And when the chief priests and the scribes heard it, they kept looking for a way to kill him; for they were afraid of him, because the whole crowd was spellbound by his teaching. 19 And when evening came, Jesus and his disciples[a] went out of the city. (Mark 11:15-19 NRSV)

Confession

Please join with me in the call of confession:

Forgive us, O God, when we cling to comfort, when we build barriers to protect ourselves, when we choose the easy way. Our power and privilege so often shields us from seeing the oppressive systems that exploit our brothers and sisters, and yet we know neutrality is not an option. We will have to be willing to radically re-arrange the furniture in our own lives, to give up some of our power and privilege to create a world of justice and equity. We confess we are afraid what this will mean.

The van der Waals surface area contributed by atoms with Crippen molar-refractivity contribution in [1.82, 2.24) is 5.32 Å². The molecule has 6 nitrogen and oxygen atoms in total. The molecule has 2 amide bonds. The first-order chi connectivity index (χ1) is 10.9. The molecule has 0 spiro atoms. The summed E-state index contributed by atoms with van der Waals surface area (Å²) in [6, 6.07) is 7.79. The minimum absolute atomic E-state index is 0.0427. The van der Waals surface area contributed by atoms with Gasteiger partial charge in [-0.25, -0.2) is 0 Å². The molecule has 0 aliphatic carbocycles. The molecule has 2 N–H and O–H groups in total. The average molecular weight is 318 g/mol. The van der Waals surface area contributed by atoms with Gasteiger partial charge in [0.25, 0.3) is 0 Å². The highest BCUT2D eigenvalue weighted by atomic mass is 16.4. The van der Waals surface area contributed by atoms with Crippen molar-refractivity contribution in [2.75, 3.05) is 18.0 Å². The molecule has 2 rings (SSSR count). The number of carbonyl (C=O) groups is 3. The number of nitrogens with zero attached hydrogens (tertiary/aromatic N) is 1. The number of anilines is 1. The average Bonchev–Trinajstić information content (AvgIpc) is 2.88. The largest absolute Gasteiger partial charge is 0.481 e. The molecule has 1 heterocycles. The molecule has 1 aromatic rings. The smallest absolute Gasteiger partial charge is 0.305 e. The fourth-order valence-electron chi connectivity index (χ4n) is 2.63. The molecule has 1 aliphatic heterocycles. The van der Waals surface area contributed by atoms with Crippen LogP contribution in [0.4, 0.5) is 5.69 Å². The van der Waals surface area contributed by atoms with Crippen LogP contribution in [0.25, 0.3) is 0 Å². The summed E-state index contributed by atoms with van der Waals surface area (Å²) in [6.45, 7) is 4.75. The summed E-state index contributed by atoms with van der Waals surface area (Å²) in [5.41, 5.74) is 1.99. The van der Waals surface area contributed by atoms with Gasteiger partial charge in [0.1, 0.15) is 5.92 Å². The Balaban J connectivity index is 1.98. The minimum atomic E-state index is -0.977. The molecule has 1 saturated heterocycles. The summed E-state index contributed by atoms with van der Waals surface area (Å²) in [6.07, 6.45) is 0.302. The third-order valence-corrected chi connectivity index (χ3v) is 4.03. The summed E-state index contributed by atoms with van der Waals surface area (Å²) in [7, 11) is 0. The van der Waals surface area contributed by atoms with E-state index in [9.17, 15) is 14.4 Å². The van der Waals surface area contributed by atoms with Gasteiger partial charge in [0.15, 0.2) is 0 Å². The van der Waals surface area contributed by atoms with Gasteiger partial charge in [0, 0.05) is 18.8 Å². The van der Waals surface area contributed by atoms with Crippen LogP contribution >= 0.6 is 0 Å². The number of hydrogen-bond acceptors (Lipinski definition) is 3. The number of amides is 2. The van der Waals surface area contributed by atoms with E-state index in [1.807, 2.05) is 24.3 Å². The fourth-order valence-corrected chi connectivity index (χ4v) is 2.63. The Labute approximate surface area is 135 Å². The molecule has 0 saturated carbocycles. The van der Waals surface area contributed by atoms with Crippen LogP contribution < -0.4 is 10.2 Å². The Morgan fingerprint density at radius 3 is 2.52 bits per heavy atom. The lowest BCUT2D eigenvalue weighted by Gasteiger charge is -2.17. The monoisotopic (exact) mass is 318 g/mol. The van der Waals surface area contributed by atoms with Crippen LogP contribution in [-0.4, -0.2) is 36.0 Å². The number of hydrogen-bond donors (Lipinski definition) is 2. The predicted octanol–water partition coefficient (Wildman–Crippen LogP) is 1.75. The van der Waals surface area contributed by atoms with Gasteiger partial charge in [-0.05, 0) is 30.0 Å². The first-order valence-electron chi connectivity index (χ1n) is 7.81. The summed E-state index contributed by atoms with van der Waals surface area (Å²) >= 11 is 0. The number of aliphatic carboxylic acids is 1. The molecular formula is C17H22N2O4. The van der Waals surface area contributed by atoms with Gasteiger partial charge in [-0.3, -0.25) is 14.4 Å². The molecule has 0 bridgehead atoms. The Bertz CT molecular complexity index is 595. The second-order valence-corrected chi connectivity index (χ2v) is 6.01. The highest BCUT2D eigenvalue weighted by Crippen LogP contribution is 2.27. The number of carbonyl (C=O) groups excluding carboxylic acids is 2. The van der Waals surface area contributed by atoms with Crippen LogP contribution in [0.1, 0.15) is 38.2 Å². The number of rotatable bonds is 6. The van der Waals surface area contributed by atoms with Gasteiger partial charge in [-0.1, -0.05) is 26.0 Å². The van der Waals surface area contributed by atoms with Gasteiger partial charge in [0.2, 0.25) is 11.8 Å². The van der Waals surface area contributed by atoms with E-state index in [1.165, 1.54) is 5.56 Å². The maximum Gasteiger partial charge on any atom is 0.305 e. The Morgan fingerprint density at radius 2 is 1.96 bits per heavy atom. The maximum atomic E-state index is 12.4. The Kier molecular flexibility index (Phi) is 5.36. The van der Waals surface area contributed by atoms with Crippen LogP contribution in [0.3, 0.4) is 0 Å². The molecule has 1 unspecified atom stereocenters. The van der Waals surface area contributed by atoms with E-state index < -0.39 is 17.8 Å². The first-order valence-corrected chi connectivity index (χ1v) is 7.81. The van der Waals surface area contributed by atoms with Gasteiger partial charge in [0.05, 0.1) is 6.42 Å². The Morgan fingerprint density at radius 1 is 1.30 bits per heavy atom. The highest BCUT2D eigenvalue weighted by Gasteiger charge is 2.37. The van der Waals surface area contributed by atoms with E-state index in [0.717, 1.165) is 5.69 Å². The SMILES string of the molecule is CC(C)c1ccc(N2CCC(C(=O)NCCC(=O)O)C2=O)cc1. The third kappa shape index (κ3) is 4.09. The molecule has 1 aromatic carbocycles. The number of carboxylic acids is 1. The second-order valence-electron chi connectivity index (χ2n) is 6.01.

Time of silence (not really silent!)

[One by one, four individuals will come forward, say the words spoken by Jesus from one of the gospels and then flip over a small table.]

Mark: “Is it not written, ‘My house shall be called a house of prayer for all the nations’? But you have made it a den of robbers.” *flip a table*

Matthew: “It is written, “My house will be a house of prayer for all people,” but you have turned this house of prayer into a den of robbers.” *flip a table*

Luke: “It is written, ‘My house shall be a house of prayer’; but you have made it a den of robbers.” *flip a table*

John: “Take these things out of here! Stop making my Father’s house a marketplace!” *flip a table*

Explanation